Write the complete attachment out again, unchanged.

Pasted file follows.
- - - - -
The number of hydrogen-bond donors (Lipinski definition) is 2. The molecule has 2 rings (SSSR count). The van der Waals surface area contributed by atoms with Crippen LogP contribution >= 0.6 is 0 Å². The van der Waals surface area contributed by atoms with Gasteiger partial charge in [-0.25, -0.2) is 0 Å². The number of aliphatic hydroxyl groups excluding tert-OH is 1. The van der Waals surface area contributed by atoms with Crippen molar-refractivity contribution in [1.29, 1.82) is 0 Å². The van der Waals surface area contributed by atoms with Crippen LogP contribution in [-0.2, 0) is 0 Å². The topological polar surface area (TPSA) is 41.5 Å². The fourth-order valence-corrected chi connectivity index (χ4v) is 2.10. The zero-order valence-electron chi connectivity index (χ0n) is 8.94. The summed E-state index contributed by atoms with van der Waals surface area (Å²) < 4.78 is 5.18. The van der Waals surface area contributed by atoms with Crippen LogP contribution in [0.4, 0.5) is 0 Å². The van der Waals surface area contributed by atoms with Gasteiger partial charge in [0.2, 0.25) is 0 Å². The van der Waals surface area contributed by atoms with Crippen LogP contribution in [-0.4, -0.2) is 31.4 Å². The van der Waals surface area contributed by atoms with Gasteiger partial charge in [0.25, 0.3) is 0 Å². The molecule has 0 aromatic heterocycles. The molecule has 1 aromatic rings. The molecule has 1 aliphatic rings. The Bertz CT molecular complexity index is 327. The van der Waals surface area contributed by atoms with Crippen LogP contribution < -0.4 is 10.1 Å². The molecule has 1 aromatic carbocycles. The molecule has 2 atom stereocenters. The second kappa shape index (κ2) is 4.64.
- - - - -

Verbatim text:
The number of hydrogen-bond donors (Lipinski definition) is 2. The molecule has 2 rings (SSSR count). The van der Waals surface area contributed by atoms with Crippen LogP contribution >= 0.6 is 0 Å². The van der Waals surface area contributed by atoms with Gasteiger partial charge in [-0.25, -0.2) is 0 Å². The number of aliphatic hydroxyl groups excluding tert-OH is 1. The van der Waals surface area contributed by atoms with Crippen molar-refractivity contribution in [1.29, 1.82) is 0 Å². The van der Waals surface area contributed by atoms with Crippen LogP contribution in [-0.2, 0) is 0 Å². The topological polar surface area (TPSA) is 41.5 Å². The fourth-order valence-corrected chi connectivity index (χ4v) is 2.10. The zero-order valence-electron chi connectivity index (χ0n) is 8.94. The summed E-state index contributed by atoms with van der Waals surface area (Å²) < 4.78 is 5.18. The van der Waals surface area contributed by atoms with Crippen LogP contribution in [0.4, 0.5) is 0 Å². The van der Waals surface area contributed by atoms with Gasteiger partial charge in [0.2, 0.25) is 0 Å². The van der Waals surface area contributed by atoms with Crippen LogP contribution in [-0.4, -0.2) is 31.4 Å². The van der Waals surface area contributed by atoms with Gasteiger partial charge in [0.25, 0.3) is 0 Å². The molecule has 0 aromatic heterocycles. The molecule has 1 aromatic rings. The molecule has 1 aliphatic rings. The Bertz CT molecular complexity index is 327. The van der Waals surface area contributed by atoms with Crippen LogP contribution < -0.4 is 10.1 Å². The molecule has 1 aromatic carbocycles. The molecule has 2 atom stereocenters. The second kappa shape index (κ2) is 4.64.